Longtime Fordham friend and acclaimed education historian Diane Ravitch, author of last year’s The Death and Life of the Great American School System, has agreed to showcase here a brief excerpt from her next best seller, Ravitching: Loving Myself as an Immortal, to be published by the L. Ron Hubbard Press in September.
In the fall of 2010, I decided to completely revamp my home-entertainment system. Best Buy was refusing to special order VHS tapes for me anymore, and I was starting to understand the benefits of surround sound and a speaker set. As part of that transition, I went through all of my old videos, boxing them up for storage and making room for the newer DVDs (of course, I couldn’t just get rid of them!). When I came across my old favorite, Risky Business, I had to pop it in the player and relive the joys. Watching the familiar plot unfold, however, I was struck by how unactualized Tom Cruise was in that movie. As I watched him slide across the screen, I wondered what had changed so much for Cruise in the past thirty years. What was the turning point in his life? And, more importantly, how could I have a similar conversion experience?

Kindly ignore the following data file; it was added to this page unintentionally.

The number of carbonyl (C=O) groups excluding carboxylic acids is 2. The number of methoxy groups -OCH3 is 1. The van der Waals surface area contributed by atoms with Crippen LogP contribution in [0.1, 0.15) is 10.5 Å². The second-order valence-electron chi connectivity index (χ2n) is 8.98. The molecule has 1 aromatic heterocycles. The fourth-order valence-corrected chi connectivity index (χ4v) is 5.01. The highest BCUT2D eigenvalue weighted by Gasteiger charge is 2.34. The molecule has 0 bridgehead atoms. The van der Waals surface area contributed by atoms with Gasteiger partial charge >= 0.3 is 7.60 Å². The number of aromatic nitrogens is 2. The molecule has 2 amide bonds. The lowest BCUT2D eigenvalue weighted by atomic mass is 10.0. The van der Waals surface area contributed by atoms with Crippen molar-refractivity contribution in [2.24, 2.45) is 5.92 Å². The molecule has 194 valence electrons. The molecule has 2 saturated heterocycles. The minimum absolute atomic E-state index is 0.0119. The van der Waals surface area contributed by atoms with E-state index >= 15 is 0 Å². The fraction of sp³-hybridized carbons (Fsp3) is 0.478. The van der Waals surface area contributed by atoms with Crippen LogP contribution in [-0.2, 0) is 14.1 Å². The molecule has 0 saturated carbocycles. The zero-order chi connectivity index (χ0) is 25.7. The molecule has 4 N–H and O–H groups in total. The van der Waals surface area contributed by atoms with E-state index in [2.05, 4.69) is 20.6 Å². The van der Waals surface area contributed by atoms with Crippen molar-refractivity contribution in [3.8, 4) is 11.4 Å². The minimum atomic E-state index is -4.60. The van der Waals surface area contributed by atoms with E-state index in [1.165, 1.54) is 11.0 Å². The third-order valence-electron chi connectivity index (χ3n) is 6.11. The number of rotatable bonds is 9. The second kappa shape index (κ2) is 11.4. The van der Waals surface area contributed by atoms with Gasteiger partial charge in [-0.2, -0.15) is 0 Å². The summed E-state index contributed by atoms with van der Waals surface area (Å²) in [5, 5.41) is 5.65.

Then I got it: Scientology. That was—that is—the missing piece in my life, the truth I needed to see the world more broadly and understand the issues in our education system more deeply. In this book, I describe my path to discovering Scientology and making it part of me and me of it. And although I was not able to produce a silver bullet in The Death and Life of the Great American School System, I am confident that now, dear reader, I can offer you education-reform salvation.
Diane Ravitch, Ravitching: Loving Myself as an Immortal (Galactic Confederacy: L. Ron Hubbard Press, 2011).